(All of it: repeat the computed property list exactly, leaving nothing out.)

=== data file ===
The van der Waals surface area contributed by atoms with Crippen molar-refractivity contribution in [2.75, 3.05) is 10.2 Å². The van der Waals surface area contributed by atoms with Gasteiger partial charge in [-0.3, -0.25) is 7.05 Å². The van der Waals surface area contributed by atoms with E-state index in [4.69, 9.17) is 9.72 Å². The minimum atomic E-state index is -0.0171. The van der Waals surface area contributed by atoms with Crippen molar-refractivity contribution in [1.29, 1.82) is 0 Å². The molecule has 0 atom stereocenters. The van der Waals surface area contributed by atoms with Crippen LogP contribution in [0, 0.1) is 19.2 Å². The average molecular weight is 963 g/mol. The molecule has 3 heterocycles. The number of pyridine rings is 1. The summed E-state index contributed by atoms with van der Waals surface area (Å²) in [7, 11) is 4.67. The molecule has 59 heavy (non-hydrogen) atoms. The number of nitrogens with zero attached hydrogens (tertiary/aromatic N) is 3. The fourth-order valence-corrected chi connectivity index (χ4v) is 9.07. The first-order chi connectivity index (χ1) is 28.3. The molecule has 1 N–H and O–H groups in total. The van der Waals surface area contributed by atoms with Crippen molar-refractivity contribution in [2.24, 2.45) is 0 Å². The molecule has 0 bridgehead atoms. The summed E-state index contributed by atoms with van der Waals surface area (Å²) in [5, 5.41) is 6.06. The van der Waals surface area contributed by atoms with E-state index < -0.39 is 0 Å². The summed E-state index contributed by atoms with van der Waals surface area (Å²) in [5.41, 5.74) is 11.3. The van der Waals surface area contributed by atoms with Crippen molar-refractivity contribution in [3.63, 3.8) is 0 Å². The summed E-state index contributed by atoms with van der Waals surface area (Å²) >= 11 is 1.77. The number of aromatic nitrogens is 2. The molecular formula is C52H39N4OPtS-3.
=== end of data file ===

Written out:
The van der Waals surface area contributed by atoms with Crippen molar-refractivity contribution in [2.75, 3.05) is 10.2 Å². The van der Waals surface area contributed by atoms with Gasteiger partial charge in [-0.3, -0.25) is 7.05 Å². The van der Waals surface area contributed by atoms with E-state index in [4.69, 9.17) is 9.72 Å². The minimum atomic E-state index is -0.0171. The van der Waals surface area contributed by atoms with Crippen molar-refractivity contribution in [1.29, 1.82) is 0 Å². The molecule has 0 atom stereocenters. The van der Waals surface area contributed by atoms with Crippen LogP contribution in [0, 0.1) is 19.2 Å². The average molecular weight is 963 g/mol. The molecule has 3 heterocycles. The number of pyridine rings is 1. The summed E-state index contributed by atoms with van der Waals surface area (Å²) in [7, 11) is 4.67. The molecule has 59 heavy (non-hydrogen) atoms. The number of nitrogens with zero attached hydrogens (tertiary/aromatic N) is 3. The fourth-order valence-corrected chi connectivity index (χ4v) is 9.07. The first-order chi connectivity index (χ1) is 28.3. The molecule has 1 N–H and O–H groups in total. The van der Waals surface area contributed by atoms with Crippen molar-refractivity contribution in [2.24, 2.45) is 0 Å². The molecule has 0 bridgehead atoms. The summed E-state index contributed by atoms with van der Waals surface area (Å²) in [5, 5.41) is 6.06. The van der Waals surface area contributed by atoms with E-state index < -0.39 is 0 Å². The summed E-state index contributed by atoms with van der Waals surface area (Å²) in [5.41, 5.74) is 11.3. The van der Waals surface area contributed by atoms with Crippen molar-refractivity contribution in [3.63, 3.8) is 0 Å². The summed E-state index contributed by atoms with van der Waals surface area (Å²) >= 11 is 1.77. The number of aromatic nitrogens is 2. The molecular formula is C52H39N4OPtS-3.